15 Reasons Why Marvel's Loki is Really a Disney PrincePilar Clark
The gods of villainy have been smiling down on the raven-haired son of Asgard lately, and by Odin’s beard are we glad.
Thanks to Tom Hiddleston’s brilliant portrayal of charismatic Norse trickster Loki, it’s standing-room only on his super-villain bandwagon, making his third appearance in Disney’s Marvel release, Thor: The Dark World, quite possibly the most highly anticipated – and best one – yet.
“When I was a kid, when I’d watch the bad guys, the ones I loved were the ones who you sort of wanted to win,” Hiddleston says. “And there is that [with Loki]. What I hope you’ll see is that he’s still vulnerable and that all of his inclination to provoke chaos and start fires and create conflict and enjoy all of that stuff – his delight in disorder – is a mask of control.”
“Behind the mask is someone incredibly wounded and lost and conflicted. The duplicity of those things, the dichotomy of the two, the outer and the inner – that’s gold for an actor,” he adds.
And gold for everyone else watching, too. Just so you know.
I had the incredibly amazing opportunity to sit down with Hiddleston the night Thor: The Dark World celebrated its red carpet premiere in Hollywood to chat more about what it’s like to live the life of a villain, and in doing so, theorized that Loki is really (maybe even secretly) a Disney prince.
10 reasons why my theory makes complete sense, and yes, I absolutely blurred the line between the man and the mythical figure he plays – with help from Hiddleston of course:
Let the Lokification begin! 1 of 17
With both "Tom Hiddleston" and "Tom Hiddleston as Loki" headlining everything across the internets for the weeks now, it's pretty safe to say the God of Mischief is a guy we all reeeally love to hate. And by hate, I mean kiss. Of course.
He’s vaguely British 2 of 17
All the good princes are.
In related news, Hiddleston went to school with Prince William at Eton and speaks speaks multiple languages. Obviously a pre-requisite to princehood.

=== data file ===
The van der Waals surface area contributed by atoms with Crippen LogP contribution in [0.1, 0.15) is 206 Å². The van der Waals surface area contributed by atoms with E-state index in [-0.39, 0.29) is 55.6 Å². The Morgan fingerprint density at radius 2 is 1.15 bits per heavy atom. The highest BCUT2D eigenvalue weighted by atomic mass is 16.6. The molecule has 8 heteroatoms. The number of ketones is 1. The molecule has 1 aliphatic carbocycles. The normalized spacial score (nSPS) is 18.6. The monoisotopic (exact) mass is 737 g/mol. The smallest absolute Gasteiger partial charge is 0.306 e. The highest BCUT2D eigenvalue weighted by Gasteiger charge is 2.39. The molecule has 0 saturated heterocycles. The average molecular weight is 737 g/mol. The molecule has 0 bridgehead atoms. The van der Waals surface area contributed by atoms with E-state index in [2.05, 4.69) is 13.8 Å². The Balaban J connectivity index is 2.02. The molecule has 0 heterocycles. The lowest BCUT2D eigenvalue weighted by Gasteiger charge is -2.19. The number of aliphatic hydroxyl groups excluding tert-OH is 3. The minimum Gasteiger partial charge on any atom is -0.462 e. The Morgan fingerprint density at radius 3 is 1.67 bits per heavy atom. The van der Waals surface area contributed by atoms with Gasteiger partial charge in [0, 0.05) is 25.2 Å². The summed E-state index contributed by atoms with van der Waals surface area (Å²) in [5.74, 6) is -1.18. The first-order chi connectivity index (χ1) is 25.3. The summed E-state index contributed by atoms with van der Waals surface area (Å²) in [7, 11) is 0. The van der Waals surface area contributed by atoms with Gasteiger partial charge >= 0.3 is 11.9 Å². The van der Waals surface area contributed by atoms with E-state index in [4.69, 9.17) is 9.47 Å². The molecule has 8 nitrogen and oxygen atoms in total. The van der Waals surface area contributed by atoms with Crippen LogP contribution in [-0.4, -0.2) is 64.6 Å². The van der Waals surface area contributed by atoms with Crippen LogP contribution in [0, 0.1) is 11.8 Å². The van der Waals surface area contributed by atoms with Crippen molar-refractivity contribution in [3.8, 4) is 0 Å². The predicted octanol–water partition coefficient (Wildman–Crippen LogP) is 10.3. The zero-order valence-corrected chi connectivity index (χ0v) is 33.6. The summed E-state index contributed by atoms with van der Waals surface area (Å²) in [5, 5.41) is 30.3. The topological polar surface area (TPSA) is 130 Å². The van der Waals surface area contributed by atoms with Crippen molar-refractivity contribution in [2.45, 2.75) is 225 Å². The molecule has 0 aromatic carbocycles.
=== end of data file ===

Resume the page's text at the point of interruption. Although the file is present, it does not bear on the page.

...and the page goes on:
He is burdened with glorious purpose. And speaks in poems 3 of 17
"I love playing all kinds of roles, " Hiddleston says. "I always feel like human nature is like a piano and there are 88 keys; and there are some white keys and some black keys, and each character is a different chord on the piano. I hope that in the course of my life I will have played all 88 keys in lots of different ways."
"So I'll have played heroes, and villains, and princes and kings and warriors and beggars and thieves and lovers and fathers and wizards and all of those things," he adds.
Anyone else agree that he could read a grocery list and we'd all be chins-on-our-knees enthralled?
His villanous wardrobe is subtly Disneyfied 4 of 17
Jafar-like robes and a staff, plus a horned Maleficenty helmet? I dare you to deny the similarities.
He always lands on his feet 5 of 17
"He's basically been written out of history, condemned to be forgotten, unseen and unheard and haunted by his demons for eternity," Hiddleston says. "He's keeping himself sharp by reading a lot and keeping his mind exercised. He's not great at the long game, but he's very good at improvising, so he'll always manipulate every situation to his own advantage."
He’s wicked gorgeous 6 of 17
There's something about the elegance of Hiddleston himself and the sleekness he brings to Loki that collectively commands a certain amount of respect and immediate swooning.
Case in point: This video of Loki taking over Comic Con.
Second case in point: During our conversation, we immediately became besties. I haven't told him yet, but still.
He wants to do the right thing 7 of 17
"There's a kind of spiritual vulnerability, which is really acute. And I think he hits rock bottom in this film. He's more alone, he's more lonely, more sad, angrier... I think he's almost freer," Hiddleston says. "He's more mischevious, he's more fun, and he's more provocative."
Thor makes no bones about there [being] no olive branch. It's like, 'I need you, and if you betray me I will kill you,'" Hiddleston adds. "It gives Loki something to work with in a way."
He’s a firecracker. 8 of 17
"Loki is the second son, the younger brother who finds out that the narrative of his life is a lie," Hiddleston says. "He was adopted, he was betrayed, he was left on a frozen rock to die, and that breaks his heart.
He was also a very intelligent, fantastic strategist who was a master of magic and he's sort of the wild card," he adds. "If there were a pack of fireworks, Loki is the firework on the end. You're not quite sure what it's going to do. If you light the fuse the firework will go up and around and spin around you and explode in a ball of multicolored fire. And that is spiritually who Loki is. And so playing on that unpredictability and his playfulness has been really fun."